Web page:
Photo by Matt Sav, courtesy of Pony Express.
Flora Woudstra Hablé
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August 28, 2018

Loving the Earth

Being Posthuman in the Ecosexual Bathhouse

In 2016, Australian art enthusiasts were given a chance to “have sex with the earth”. The so-called Ecosexual Bathhouse, developed by performance art duo Pony Express, was erected in Sydney as part of a festival for experimental art. The Bathhouse is a space where visitors are invited to interact in physically intimate ways with nature, such as through “stimulating” the insides of flowers or immersing oneself in an environment of plants, while being sensually aware of one’s own body.

In its desire for intimacy with the earth, the Bathhouse not only reports a loss – that of humanity’s connection with nature – but also argues for the possibility to bridge this gap. In this sense, it calls upon humanity to transcend to a new stage, in which the human self is at once capable of intimacy with the earth it inhabits and no longer superior or separate from this nature in the first place.

I believe the Bathhouse can be read as a strategy for achieving this new humanity, or posthumanity. In the words of Cary Wolfe, posthumanism is connected to “a new reality” in which “the human occupies a new place in the universe, a universe now populated by what I am prepared to call nonhuman subjects.” [1] If the Bathhouse represents a posthuman endeavour, then how is the relationship between humanity and nature defined there? What roles or powers are granted to each? In other words, what kind of intimacy is presented?

At stake first in these questions is what kind of ‘humanity’ is opposed to ‘nature’ to begin with. The creators of the Bathhouse, Loren Kronemeyer and Ian Sinclair, who together form Pony Express, describe their work to online magazine Vice as a “no-holds-barred extravaganza meant to dissolve the barriers between species as we descend into oblivion”. Yet, it is unclear whether they believe these barriers to be artificial or man-made – nor if they understand such barriers to be a symptom of modernity, or transhistorical. This prevents the readers of Vice from concluding that the Bathhouse represents a yearning for a pre-modernised, pre-urbanised society – a time in which humanity’s relationship to nature was supposedly more intimate.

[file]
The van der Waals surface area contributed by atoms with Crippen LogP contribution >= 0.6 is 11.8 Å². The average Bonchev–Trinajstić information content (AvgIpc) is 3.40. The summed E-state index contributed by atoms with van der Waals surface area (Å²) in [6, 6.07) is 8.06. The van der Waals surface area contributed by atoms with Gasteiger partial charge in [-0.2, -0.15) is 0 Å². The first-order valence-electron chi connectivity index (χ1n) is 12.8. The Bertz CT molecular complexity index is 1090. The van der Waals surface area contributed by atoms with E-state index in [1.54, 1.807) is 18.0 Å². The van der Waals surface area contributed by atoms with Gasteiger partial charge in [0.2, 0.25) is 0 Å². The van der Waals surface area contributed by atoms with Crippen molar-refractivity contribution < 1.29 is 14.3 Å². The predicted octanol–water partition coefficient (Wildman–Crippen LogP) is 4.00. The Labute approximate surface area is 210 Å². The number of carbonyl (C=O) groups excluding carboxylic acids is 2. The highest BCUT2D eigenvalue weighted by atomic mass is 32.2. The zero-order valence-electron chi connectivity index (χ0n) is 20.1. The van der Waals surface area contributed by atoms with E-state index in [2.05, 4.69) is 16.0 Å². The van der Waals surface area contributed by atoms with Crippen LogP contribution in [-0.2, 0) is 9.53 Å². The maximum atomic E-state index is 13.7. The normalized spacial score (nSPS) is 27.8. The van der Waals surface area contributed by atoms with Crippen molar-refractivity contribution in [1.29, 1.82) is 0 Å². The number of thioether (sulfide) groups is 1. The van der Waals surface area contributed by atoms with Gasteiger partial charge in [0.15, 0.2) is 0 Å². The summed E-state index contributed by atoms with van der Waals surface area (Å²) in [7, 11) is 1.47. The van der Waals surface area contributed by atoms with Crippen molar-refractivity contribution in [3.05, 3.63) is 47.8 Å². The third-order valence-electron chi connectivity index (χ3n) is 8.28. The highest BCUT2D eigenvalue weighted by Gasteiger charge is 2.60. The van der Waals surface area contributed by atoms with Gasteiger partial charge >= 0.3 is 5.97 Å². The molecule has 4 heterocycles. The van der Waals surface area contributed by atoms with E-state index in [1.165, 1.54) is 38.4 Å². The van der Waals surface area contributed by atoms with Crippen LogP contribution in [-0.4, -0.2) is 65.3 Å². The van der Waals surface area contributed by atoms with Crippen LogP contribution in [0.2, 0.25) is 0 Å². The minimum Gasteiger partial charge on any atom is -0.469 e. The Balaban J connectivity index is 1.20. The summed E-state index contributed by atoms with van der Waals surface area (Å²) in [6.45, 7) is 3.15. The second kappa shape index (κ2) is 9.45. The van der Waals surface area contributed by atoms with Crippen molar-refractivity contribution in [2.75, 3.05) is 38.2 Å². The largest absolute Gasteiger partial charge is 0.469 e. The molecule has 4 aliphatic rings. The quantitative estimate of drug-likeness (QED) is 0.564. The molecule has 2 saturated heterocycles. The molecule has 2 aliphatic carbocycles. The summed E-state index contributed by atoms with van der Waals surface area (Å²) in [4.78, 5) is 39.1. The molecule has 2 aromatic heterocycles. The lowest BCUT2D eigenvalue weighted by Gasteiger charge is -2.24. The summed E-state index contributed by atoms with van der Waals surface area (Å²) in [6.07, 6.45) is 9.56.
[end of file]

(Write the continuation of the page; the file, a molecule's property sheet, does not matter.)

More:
“Where is nature’s consent in the installation? Nature cannot give the human bodies its approval”

Visiting the installation does not easily lead to such a conclusion either. The installation is not straightforwardly nostalgic; because the space makes no effort to disguise its museum setting, there can be no suspension of disbelief – through which the visitor could otherwise truly believe themselves to be ‘in nature’. The distance from this ‘real’ nature is increased by numerous technological elements: flashing lights, background music, bathtubs, face masks, massage tables, headphones and audio recordings.